Oil continues gains China and Japan markets losses
Oil continues gains China and Japan markets losses
Oil continues gains China and Japan markets losses: Oil continues to perform strongly positively;
despite the challenges, it has been facing for more than a year and a half due to the COVID-19 virus.
Oil is trying to take advantage of the recent demand recovery from the USA and Europe,
where restrictions are gradually being lifted, increasing demand for oil.
Evest follows all this and more, through the next report.
Oil continues to gain as U.S. inventories fall
Oil prices have accelerated their upward trend, amid better expectations of demand,
which are expected to continue to rise as summer arrives and vaccinations increase, especially in the United States and Europe.
World crude oil market prices also moved close to multi-year highs on Wednesday morning,
with Brent crude rising for the fifth day in a row due to lower inventories and increased demand.
Analysts said prices will continue to rise, after a nearly 50 percent rebound so far this year.
On Wednesday morning, August futures for North Sea Brent crude rose by 58 cents, up 0.78 percent, at $74.57.
While, West Texas Intermediate crude futures rose by 0.75% at 54 cents, to $72.66 a barrel.
Brent crude price anchored around the daily maximum of $74.72, the strongest level since April 2019.
West Texas Intermediate crude reached $72.82, the highest level ever since October 2018.
West Texas Intermediate crude closed yesterday at $72.25 a barrel, an increase of 1.93 percent,
while London Brent crude price rose by 1.77 percent to $74.15 a barrel.
Glencore plc and Vitol Grou
Glencore plc and Vitol Group said during the Financial Times Global Commodities Summit that they are seeing higher gains in oil.
Jeremy Weir, CEO of Trafigura, added that there is a risk of crude oil prices will reach $100 a barrel due to a lack of supply
amid insufficient investment in the sector, according to Bloomberg.
During the session, West Texas Intermediate’s crude hit a new annual high of $72.31 a barrel,
the highest level ever since October 2018, while Brent’s crude reached a maximum of $74.19 the highest level ever since April 26, 2019.
“The price increase is also due to the expectation that Iranian oil will not return to the market in the short term,
as talks to reach a new nuclear agreement have not progressed,” said Gabriella Seiler, Director of Economic and Financial Analysis.
the weekly report from the United States Energy Information Administration (EIA)
On the other hand, investors are expecting the weekly report from the United States Energy Information Administration (EIA) to be released today Wednesday,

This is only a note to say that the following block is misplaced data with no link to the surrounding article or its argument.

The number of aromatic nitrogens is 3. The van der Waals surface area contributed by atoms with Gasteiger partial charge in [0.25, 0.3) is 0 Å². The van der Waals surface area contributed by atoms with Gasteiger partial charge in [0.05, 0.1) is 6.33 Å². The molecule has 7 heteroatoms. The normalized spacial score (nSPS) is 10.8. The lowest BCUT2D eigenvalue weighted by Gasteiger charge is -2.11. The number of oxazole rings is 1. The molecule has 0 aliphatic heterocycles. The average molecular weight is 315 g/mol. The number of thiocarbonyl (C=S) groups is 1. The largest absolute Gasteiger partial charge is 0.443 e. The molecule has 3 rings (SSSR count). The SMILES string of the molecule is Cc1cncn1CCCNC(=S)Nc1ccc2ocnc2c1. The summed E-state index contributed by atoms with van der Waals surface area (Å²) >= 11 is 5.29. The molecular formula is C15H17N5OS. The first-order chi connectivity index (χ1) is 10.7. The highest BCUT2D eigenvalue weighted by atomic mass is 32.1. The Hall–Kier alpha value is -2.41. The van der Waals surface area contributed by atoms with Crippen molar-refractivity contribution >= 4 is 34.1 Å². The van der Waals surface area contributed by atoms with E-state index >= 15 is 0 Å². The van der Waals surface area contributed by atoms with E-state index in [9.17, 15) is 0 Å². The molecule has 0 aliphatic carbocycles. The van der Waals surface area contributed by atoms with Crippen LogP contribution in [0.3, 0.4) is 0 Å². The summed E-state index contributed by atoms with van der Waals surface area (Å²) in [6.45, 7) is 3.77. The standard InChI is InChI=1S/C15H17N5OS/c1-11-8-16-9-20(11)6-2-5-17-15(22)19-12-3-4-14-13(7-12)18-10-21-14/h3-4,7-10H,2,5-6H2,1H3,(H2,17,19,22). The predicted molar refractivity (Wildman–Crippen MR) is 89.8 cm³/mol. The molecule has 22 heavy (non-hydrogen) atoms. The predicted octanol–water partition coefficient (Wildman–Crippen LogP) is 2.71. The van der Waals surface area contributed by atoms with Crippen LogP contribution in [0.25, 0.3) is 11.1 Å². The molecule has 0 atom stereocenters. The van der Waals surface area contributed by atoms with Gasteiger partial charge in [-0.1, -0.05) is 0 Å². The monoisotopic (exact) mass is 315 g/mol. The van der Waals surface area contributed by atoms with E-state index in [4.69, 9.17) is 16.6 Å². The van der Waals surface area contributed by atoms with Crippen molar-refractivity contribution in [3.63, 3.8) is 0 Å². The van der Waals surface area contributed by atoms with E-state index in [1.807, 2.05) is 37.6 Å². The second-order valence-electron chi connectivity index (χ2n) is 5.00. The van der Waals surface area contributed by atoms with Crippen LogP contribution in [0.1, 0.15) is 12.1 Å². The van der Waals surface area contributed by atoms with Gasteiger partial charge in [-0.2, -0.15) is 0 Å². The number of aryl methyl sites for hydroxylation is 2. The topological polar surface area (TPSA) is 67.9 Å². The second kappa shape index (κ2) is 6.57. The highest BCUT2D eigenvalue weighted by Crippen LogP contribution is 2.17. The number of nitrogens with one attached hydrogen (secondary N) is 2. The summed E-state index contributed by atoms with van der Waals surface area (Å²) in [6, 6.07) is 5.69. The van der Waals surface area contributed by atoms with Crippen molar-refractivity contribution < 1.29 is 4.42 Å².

with the market expecting a 2-million-barrel decline in U.S. inventories.
Everyone expects higher oil prices, and demand for crude oil is expected to jump significantly and return to pre-coronavirus
levels in the second half of next year as the US, European and Chinese economies recover, says Edward Moya of the US website Oanada.
The American Petroleum Institute said, on Tuesday, that the level of commercial oil reserves fell by 8.5 million barrels in the week ending June 11.
The United States Government’s Energy Information Office released its data on Wednesday,
with analysts expecting a 3.3 million-barrel drop after a 5.2 million-barrel decline last week.
The International Energy Agency (IEA) predicted in its June oil market report that by the end of next year,
global oil demand could rise by 3.1 million barrels to 100.6 million barrels, returning to pre-pandemic levels.
Leaders of major oil trading companies
Leaders of major oil trading companies also expect demand to reach pre-pandemic
levels in the second half of 2022 and oil prices to remain above $70 this year.
Analysts at the U.S. investment bank Goldman Sachs indicated last week that they expect the price of Brent crude to reach $80 a barrel in the summer
as COVID-19 vaccination campaigns curb the pandemic and thus boost global economic performance.
A collective rise in European exchanges
The exchange markets in Europe rose with the opening of the meeting today, amid shadows of optimism.
Among the major European markets, the German DAX index rose 0.04%, the British FTSE index rose 0.51%,
the French CAC 40 index rose 0.19%, and the Spanish IBEX 35 index rose 0.02%.
The decline of Chinese and Japanese exchanges
The Tokyo Stock Exchange ended a lukewarm session on Wednesday, commenting on ads and comments from the United States Federal Reserve (Fed) at the end of its meeting later in the day.
The Nikkei index ended down 0.51% to 29291.01 points, while the extended Topix index closed steady (+ 0.02% to 1،975.86 points).
According to experts, the Nikkei index fell due to profit-making with market players in a wait-and-see mode against the Fed.
The focus will be on the Fed’s message and on the slightest evidence it can provide on the gradual reduction of its support for the American economy,
summarized in the note by Robert Carnell, Head of Research for Asia and the Pacific at ING.
On the other hand, Chinese markets fell, in Hong Kong, the Hang Seng index fell by 0.59%,
the Shanghai Composite fell by more than 1% at the close and the Shenzhen Index fell by 2.3%.
On Wednesday, the Chinese authorities acknowledged a minor nuclear accident at the Taishan Nuclear Power Plant
in the south of the country, while ruling out any danger.
Oil continues gains